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How to be a Child?

Carmel Benson

(Friday, 18 July – Sunday, 7 September 2014)

Over a distinguished artistic career, now into its fourth decade, Carmel Benson has produced a body of work that has consistently engaged with themes of childhood. There is nothing sentimental in this focus, nor in the extensive body of work that she has produced in both print and paint.  

It is a truism that childhood is the seedbed for the concerns that adults pursue over their entire lives. It is also true that those seeds come to fruition in ways that are both distinctive to the individual, but which can also form patterns that link childhood experience and adult expression.

Such patterns have been discernible in Carmel Benson’s work over many years. Within spaces of calm and uniform colour, solitary figures are often to be found. Solitude, solitariness and a turn to the kinds of expressive outlet that art enables have long been observed by discerning critics. One of the conditions that channels a child into solitude is hurt. That hurt can be intentional or it can arise from the more tragic vicissitudes of life. Either way it has a consequence, and the kind of isolation that attends the solitary figure in so much of Benson’s work suggests that this is an insight that has caught her attention.

The solitary child is often a watchful child. While that watchful wariness might arise from a kind of defensiveness, it also forges a wonderful key to the worlds that are watched. In Carmel Benson’s work her figures suggest less anxiety at finding themselves alone than wonder at what they are alone with – nature, animals, trees and plants, the very otherness of things.

The fellowship of the famously ‘detached’ watchfulness of Rilke (‘The One Birds Plunge Through’) has seemed to catch some of what her work is about:

really to feel the way a tree upsprings,

cast round it space from that which inwardly

expands in you. Surround it with retention.

It has no bounds. Not ‘till its reascension

in your renouncing is it truly tree.

This has to do with how the hurt child can in time transcend the origins of her isolation and turn that hurt to aesthetic advantage. For years in her work it was enough to create that imaginary universe which over the years has been her signature style. That world was deliberately ahistorical, tangentially autobiographical, and itself detached from time.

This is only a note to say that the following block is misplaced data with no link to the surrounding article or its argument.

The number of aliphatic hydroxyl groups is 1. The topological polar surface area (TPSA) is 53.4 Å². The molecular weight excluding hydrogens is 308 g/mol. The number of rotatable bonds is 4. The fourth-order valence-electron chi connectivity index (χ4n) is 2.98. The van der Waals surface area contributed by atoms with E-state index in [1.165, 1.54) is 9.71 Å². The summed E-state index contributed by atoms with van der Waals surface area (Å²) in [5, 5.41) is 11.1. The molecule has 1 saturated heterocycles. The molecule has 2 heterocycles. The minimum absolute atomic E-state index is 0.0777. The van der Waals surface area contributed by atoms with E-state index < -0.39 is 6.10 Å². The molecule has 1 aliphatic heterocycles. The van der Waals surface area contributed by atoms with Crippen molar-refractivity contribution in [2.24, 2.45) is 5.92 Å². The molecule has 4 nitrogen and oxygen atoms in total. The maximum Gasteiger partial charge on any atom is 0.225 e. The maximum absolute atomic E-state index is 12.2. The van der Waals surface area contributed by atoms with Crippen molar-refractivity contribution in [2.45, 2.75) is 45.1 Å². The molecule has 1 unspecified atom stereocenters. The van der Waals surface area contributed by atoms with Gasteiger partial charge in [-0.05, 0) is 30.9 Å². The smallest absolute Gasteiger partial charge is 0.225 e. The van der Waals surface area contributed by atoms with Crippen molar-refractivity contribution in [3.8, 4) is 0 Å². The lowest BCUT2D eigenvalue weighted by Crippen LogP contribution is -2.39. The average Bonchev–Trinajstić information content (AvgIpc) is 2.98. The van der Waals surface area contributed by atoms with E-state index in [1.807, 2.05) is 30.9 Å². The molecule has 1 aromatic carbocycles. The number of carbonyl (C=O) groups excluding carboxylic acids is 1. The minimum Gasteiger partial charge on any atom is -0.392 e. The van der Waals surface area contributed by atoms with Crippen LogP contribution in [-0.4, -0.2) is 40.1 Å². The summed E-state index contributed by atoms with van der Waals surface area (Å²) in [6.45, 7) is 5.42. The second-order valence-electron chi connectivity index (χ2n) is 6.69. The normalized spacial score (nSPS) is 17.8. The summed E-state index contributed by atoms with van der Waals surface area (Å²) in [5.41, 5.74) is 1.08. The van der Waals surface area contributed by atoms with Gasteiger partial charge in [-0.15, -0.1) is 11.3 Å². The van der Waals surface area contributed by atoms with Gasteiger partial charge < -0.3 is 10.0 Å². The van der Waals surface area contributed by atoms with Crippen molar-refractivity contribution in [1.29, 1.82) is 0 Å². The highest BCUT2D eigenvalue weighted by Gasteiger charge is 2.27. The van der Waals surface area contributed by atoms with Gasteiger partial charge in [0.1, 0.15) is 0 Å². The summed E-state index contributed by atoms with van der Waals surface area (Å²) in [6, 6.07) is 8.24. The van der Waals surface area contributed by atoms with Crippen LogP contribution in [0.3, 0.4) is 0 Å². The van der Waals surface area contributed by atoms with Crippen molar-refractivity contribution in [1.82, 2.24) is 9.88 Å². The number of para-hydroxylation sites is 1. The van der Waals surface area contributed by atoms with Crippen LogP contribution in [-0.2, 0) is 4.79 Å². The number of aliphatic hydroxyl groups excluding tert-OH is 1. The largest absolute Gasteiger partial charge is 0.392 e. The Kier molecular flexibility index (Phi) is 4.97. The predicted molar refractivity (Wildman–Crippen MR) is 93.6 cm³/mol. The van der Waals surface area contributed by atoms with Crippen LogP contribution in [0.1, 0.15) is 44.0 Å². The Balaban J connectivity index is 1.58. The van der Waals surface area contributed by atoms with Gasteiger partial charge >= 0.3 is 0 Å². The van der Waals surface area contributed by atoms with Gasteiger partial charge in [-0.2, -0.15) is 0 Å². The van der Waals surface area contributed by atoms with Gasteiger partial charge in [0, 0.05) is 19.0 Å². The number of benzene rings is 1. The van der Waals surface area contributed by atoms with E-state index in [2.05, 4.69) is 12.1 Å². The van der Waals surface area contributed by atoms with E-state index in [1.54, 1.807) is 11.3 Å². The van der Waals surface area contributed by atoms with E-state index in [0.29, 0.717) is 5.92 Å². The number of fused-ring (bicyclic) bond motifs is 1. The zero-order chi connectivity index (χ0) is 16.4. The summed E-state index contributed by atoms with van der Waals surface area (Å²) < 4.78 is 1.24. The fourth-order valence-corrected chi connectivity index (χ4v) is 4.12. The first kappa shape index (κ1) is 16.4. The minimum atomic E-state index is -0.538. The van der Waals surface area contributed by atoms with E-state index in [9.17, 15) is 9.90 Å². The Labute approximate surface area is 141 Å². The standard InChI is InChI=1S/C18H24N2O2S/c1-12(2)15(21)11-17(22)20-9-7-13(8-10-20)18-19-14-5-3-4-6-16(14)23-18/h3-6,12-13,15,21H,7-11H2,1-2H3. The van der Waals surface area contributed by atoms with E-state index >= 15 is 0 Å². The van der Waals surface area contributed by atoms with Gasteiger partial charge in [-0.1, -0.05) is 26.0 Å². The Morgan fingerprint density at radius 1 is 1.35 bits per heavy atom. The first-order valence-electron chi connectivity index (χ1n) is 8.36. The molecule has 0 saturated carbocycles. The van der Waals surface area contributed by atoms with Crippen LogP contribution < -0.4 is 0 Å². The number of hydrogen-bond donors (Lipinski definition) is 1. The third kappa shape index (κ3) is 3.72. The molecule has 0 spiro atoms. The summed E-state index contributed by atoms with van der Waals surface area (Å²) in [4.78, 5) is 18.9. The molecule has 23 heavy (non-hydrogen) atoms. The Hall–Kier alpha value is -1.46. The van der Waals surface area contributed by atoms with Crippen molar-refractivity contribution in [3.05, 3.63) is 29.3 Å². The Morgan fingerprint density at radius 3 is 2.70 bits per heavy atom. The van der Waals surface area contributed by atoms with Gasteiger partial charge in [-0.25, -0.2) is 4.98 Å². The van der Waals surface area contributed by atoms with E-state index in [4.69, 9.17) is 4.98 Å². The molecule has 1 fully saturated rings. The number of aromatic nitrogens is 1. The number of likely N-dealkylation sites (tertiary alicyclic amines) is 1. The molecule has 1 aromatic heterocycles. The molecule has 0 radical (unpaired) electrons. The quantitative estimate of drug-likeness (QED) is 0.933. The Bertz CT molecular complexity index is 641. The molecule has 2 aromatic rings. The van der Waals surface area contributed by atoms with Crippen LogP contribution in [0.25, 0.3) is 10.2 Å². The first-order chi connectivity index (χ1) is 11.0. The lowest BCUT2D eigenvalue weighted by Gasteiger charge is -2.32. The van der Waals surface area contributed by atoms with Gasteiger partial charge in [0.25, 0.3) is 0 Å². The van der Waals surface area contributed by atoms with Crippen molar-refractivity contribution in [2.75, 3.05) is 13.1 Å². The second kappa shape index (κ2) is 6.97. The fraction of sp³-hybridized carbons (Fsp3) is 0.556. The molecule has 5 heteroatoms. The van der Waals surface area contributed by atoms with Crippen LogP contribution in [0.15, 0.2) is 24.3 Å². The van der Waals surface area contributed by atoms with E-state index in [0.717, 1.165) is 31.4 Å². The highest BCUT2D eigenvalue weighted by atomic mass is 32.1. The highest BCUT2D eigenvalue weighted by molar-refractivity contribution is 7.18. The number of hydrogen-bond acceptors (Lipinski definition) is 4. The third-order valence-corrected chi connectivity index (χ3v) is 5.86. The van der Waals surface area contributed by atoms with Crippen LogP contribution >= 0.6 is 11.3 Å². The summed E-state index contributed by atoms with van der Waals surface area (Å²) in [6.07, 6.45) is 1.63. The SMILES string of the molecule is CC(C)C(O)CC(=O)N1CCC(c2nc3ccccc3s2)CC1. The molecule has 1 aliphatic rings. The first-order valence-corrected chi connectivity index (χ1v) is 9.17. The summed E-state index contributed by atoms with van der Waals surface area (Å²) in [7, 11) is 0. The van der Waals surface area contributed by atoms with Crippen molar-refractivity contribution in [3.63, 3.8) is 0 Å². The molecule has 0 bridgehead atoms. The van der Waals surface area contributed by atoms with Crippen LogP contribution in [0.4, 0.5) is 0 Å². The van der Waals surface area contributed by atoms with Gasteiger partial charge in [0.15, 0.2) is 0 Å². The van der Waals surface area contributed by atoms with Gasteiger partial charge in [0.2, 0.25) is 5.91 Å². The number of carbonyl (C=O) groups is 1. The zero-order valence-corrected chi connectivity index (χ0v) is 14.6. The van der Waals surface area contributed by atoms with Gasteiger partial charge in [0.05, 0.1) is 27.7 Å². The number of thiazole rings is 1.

In this show a most significant decision has been made and executed by Benson. History has entered her work through autobiography. She now addresses the times that have given rise to her lifetime concerns in some powerful new works that necessarily break new ground for her.

The learnt words, and controlling imperatives, of her familial and educational formation in 1950s Ireland have marked her new work with force and feeling. The ‘Catechism’ was probably the most important book in the lives of Catholic children then, a book learned by rote, inculcated all too often by fear, and creative of oppressive voices that became a controlling part of a sensitive child’s inner world.

These words and phrases now overlie the powerful new works in this exhibition, especially as they are fiercely patriarchal words built upon an unquestioned presumption of male-female inequality. They lie on Benson’s new canvasses oppressively like nets restraining the unruly and threatening feminine. For the child/woman so formed their primary message is that she is deeply suspect, threatening, anarchic.

Benson’s decades-long use of the Sheela-na-Gig motif to personify this sense of the feminine grotesque – as constructed by certain male, and especially Church dominated, sensibilities – is a forceful riposte to her memories of the world that made her. In making her, as was also true of the men it made, the abiding emotion it recruited was fear and this it allied to the propensity to feel guilty. Hence the legend, familiar to that whole generation, of “mea culpa, mea culpa, mea maxima culpa” (“through my fault, through my fault, through my most grievious fault”) that now marches bitter-sweetly across the surface of one of the most powerful works in this exhibition.

Benson is remaking an iconography that is true to the social construction of women in post-World-War-Two Ireland. Her ‘suspended foetuses’ speak of children anonymously lost and mothers deliberately mislaid in the likes of the Magdalene Laundries; her Sheelas are defiant forces plucked from the corners of churches; her large triptych of her formidable grandmother an admiring but not-uncritical homage to an archetypal matriarchal Irish figure; and her solitary childhood figures in their lovely landscapes a realistic message that hurt can be turned to a kind of being that is transformative.

This is a show of complex hope and aesthetic redemption.